Early polls likely as Portugal MPs reject budget

Lisbon (AFP) – Portugal's parliament rejected the government's budget on Wednesday for the first time since democracy was installed in the 1970's, pushing the country towards early elections.

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Socialist Prime Minister Antonio Costa lost the support of some smaller left-wing parties, who voted with the opposition against his budget.

Costa, who has led minority governments since 2015 but faced increasing opposition from his allies, vowed before the vote not to resign.

"The last thing the country needs in these circumstances is a political crisis," he said.

The vote does not automatically trigger an early election -- the next one is scheduled for late 2023.

But President Marcelo Rebelo de Sousa has the right to dissolve parliament in his role as crisis moderator.

He had warned he would call elections if the spending plans were blocked.

"If parliament is unable to adopt a budget that's fundamental for the country, it would be positive to hear the voices of the Portuguese people, so they can say what they think about a future assembly," Rebelo de Sousa said on Wednesday.

President Marcelo Rebelo de Sousa warned he would call elections if government spending plans were blocked
President Marcelo Rebelo de Sousa warned he would call elections if government spending plans were blocked PATRICIA DE MELO MOREIRA AFP

'Political hara-kiri'

Before the president can dissolve parliament and set the date for elections, he must consult the various political parties and his state council.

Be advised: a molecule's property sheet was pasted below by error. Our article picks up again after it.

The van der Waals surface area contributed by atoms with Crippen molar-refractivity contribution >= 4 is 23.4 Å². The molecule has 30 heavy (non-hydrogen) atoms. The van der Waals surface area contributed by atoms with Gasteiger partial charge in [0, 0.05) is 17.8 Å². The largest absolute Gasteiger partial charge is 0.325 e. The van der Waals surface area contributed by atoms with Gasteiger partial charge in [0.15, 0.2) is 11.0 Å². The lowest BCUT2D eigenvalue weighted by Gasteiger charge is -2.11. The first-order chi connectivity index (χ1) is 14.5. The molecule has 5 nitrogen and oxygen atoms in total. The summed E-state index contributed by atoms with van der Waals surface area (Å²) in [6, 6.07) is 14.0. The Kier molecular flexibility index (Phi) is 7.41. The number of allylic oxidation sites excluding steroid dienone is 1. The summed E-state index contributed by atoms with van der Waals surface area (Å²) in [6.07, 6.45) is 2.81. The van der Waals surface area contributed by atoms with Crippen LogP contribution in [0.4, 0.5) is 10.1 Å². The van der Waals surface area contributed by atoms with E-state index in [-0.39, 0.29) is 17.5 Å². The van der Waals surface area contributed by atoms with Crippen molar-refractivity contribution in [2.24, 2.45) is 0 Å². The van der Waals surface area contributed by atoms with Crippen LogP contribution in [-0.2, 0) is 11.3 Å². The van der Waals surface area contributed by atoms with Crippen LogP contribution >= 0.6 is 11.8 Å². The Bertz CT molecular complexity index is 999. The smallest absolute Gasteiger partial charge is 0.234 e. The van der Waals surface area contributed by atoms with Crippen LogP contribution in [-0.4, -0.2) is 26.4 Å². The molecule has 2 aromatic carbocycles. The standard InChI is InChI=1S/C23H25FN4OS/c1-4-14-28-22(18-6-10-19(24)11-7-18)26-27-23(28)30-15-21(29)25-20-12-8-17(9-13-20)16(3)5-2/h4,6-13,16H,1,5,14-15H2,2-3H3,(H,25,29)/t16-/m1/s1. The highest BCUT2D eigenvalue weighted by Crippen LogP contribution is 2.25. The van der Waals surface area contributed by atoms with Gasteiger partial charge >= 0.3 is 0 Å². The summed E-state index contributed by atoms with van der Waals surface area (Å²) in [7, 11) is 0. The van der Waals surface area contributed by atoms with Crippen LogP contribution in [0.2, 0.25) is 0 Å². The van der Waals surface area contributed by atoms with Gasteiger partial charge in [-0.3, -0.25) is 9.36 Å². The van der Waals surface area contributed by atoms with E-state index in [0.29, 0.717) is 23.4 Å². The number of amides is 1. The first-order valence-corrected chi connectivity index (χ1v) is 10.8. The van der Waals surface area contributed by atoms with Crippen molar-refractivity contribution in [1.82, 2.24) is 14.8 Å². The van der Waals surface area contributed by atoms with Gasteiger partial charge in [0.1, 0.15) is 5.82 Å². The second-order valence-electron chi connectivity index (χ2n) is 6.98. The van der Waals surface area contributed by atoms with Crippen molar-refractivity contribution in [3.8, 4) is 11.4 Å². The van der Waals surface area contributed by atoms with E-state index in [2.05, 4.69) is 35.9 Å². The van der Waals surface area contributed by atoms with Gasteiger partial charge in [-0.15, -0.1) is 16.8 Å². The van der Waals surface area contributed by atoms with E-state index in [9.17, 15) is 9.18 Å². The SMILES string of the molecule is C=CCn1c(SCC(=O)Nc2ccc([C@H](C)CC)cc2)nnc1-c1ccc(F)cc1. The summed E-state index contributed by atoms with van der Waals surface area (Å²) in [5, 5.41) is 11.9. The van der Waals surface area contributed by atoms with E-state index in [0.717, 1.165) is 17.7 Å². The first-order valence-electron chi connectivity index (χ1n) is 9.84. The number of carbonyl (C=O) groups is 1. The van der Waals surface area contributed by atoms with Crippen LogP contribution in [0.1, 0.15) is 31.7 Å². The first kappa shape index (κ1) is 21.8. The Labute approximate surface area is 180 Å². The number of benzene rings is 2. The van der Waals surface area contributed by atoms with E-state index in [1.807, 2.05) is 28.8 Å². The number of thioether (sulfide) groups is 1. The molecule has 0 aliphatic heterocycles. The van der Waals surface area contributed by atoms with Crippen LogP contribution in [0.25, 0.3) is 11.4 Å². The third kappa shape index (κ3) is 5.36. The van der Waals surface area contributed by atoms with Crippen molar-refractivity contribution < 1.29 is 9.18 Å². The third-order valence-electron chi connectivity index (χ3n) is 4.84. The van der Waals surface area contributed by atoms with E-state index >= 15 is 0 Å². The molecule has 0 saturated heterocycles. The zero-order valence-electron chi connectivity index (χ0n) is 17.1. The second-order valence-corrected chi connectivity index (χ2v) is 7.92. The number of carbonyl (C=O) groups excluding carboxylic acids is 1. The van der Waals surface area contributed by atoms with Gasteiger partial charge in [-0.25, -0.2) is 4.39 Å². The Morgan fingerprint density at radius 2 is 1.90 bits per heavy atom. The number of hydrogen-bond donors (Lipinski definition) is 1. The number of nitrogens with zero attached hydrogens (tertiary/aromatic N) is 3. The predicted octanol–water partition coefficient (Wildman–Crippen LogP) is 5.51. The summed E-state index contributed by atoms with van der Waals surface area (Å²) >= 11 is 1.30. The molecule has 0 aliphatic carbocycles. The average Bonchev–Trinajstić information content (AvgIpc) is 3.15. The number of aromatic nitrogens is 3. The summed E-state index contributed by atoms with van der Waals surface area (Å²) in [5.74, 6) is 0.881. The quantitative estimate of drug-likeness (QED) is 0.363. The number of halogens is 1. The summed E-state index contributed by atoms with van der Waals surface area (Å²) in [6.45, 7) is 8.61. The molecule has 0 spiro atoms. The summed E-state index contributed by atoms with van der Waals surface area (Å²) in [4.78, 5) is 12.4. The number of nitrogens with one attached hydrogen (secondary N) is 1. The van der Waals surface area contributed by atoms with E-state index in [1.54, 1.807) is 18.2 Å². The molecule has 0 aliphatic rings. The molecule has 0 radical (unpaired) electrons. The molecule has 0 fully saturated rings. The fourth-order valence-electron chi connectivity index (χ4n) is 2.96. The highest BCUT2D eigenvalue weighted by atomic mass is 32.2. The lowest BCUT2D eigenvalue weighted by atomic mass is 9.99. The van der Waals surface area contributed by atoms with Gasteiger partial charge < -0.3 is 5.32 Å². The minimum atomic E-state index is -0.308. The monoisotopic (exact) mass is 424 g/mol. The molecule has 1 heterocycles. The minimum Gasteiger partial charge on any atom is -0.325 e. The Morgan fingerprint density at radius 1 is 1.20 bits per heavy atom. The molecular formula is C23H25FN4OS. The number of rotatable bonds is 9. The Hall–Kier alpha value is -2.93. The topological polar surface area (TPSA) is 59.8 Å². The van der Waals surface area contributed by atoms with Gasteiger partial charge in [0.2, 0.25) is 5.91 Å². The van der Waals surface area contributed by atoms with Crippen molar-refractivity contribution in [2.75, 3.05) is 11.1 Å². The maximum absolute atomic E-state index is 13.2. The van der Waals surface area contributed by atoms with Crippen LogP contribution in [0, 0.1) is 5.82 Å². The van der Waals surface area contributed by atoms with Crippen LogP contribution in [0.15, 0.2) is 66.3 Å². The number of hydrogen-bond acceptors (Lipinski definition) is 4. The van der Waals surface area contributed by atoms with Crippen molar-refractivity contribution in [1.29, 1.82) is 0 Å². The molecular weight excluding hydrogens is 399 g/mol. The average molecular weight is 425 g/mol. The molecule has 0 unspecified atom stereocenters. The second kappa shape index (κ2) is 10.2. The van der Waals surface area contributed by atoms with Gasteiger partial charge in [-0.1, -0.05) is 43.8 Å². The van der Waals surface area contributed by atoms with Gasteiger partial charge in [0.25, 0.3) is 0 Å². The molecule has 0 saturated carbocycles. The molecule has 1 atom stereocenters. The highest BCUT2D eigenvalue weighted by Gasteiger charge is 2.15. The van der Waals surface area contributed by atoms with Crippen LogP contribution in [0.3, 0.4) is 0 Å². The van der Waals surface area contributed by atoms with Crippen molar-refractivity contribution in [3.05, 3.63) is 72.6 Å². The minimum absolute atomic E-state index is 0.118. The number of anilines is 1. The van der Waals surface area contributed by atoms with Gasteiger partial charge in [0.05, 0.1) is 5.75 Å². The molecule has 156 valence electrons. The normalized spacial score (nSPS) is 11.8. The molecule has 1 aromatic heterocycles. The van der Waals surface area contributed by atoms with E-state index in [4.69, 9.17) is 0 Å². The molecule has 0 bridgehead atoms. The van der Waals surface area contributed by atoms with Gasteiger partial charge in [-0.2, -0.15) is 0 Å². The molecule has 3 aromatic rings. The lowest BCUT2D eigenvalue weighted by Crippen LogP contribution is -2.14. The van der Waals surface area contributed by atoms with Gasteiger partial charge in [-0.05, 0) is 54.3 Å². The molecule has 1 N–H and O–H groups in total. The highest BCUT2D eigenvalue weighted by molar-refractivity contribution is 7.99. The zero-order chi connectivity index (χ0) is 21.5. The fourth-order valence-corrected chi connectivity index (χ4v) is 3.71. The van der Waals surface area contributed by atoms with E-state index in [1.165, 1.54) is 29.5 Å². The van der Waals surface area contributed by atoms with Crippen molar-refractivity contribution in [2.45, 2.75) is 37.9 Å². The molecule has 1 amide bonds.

Costa said he hoped the turmoil would result in a "stable and stronger majority".

And right-wing opposition leader Rui Rio called for elections to take place as soon as possible, which would mean January.

But political scientist Paula Espirito Santo told AFP early elections could harm most of the major players in parliament.

She said the radical left was risking "political hara-kiri" by distancing itself from the government, and parties on the right were unprepared for a vote with no unifying leader.

For prime minister and president, the deadlock leaves them unable to plan how to spend EU funds for the recovery from the coronavirus pandemic.

Costa came to power six years ago in an unprecedented union of the left, vowing to end austerity policies pursued by the right in exchange for a 2011 international bailout.

His broad alliance has struggled since 2019 and fell apart over the budget vote, with left-wing parties arguing that more needed to be done for public services.